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Mitogenomic phylogeny of the common long-tailed macaque (Macaca fascicularis fascicularis)

dc.contributor.authorLiedigk, Rasmus
dc.contributor.authorKolleck, Jakob
dc.contributor.authorBöker, Kai O.
dc.contributor.authorMeijaard, Erik
dc.contributor.authorMd-Zain, Badrul M.
dc.contributor.authorAbdul-Latiff, Muhammad A. B.
dc.contributor.authorAmpeng, Ahmad
dc.contributor.authorLakim, Maklarin
dc.contributor.authorAbdul-Patah, Pazil
dc.contributor.authorTosi, Anthony J.
dc.contributor.authorBrameier, Markus
dc.contributor.authorZinner, Dietmar
dc.contributor.authorRoos, Christian
dc.date.accessioned2015-11-18T18:15:24Z
dc.date.available2015-11-18T18:15:24Z
dc.date.issued2015
dc.identifier.urihttp://resolver.sub.uni-goettingen.de/purl?gs-1/12486
dc.description.abstractAbstract Background Long-tailed macaques (Macaca fascicularis) are an important model species in biomedical research and reliable knowledge about their evolutionary history is essential for biomedical inferences. Ten subspecies have been recognized, of which most are restricted to small islands of Southeast Asia. In contrast, the common long-tailed macaque (M. f. fascicularis) is distributed over large parts of the Southeast Asian mainland and the Sundaland region. To shed more light on the phylogeny of M. f. fascicularis, we sequenced complete mitochondrial (mtDNA) genomes of 40 individuals from all over the taxon’s range, either by classical PCR-amplification and Sanger sequencing or by DNA-capture and high-throughput sequencing. Results Both laboratory approaches yielded complete mtDNA genomes from M. f. fascicularis with high accuracy and/or coverage. According to our phylogenetic reconstructions, M. f. fascicularis initially diverged into two clades 1.70 million years ago (Ma), with one including haplotypes from mainland Southeast Asia, the Malay Peninsula and North Sumatra (Clade A) and the other, haplotypes from the islands of Bangka, Java, Borneo, Timor, and the Philippines (Clade B). The three geographical populations of Clade A appear as paraphyletic groups, while local populations of Clade B form monophyletic clades with the exception of a Philippine individual which is nested within the Borneo clade. Further, in Clade B the branching pattern among main clades/lineages remains largely unresolved, most likely due to their relatively rapid diversification 0.93-0.84 Ma. Conclusions Both laboratory methods have proven to be powerful to generate complete mtDNA genome data with similarly high accuracy, with the DNA-capture and high-throughput sequencing approach as the most promising and only practical option to obtain such data from highly degraded DNA, in time and with relatively low costs. The application of complete mtDNA genomes yields new insights into the evolutionary history of M. f. fascicularis by providing a more robust phylogeny and more reliable divergence age estimations than earlier studies.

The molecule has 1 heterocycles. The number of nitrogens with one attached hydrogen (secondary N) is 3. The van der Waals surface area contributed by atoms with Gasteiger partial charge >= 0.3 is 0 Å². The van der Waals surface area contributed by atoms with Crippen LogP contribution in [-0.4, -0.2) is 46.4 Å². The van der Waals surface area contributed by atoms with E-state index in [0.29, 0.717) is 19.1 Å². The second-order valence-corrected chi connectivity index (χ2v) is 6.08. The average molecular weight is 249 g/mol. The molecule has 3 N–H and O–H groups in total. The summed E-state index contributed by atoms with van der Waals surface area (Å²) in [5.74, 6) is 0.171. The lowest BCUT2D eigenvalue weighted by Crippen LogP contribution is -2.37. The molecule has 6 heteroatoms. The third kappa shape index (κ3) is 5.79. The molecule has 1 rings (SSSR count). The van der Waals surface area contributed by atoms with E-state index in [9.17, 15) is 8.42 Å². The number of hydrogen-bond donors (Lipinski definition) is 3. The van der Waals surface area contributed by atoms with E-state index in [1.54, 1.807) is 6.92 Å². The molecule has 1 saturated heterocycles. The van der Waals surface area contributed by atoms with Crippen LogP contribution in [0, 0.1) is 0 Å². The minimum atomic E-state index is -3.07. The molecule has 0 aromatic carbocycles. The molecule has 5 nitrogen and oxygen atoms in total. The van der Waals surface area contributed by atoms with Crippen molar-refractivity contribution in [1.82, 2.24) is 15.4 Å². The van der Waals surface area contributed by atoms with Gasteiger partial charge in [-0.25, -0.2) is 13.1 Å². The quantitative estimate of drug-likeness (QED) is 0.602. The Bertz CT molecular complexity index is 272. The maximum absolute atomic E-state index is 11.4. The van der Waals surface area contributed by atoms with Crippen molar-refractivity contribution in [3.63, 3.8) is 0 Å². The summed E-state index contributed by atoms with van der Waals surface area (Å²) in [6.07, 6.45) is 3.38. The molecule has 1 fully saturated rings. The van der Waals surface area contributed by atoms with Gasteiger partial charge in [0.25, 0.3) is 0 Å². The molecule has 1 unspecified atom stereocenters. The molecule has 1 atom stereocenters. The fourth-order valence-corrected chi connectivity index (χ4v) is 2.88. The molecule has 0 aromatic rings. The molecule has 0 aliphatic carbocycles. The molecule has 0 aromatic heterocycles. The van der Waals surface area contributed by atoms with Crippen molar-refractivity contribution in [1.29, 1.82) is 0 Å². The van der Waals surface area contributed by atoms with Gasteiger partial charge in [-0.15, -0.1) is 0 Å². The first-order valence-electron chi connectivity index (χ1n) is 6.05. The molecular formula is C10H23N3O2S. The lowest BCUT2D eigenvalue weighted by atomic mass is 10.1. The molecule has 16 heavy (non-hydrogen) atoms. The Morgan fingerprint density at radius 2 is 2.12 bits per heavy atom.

dc.language.isoeng
dc.identifier.bibliographicCitationBMC Genomics. 2015 Mar 21;16(1):222
dc.rightsopenAccess
dc.rights.urihttp://creativecommons.org/licenses/by/4.0/
dc.titleMitogenomic phylogeny of the common long-tailed macaque (Macaca fascicularis fascicularis)
dc.typejournalArticle
dc.identifier.doi10.1186/s12864-015-1437-0
dc.type.versionpublishedVersion
dc.date.updated2015-11-18T18:15:25Z
dc.rights.holderLiedigk et al.; licensee BioMed Central.
dc.bibliographicCitation.volume16
dc.bibliographicCitation.issue1
dc.type.subtypejournalArticle
dc.identifier.pmid25887664
dc.bibliographicCitation.articlenumber222
dc.description.statuspeerReviewed
dc.bibliographicCitation.journalBMC Genomics


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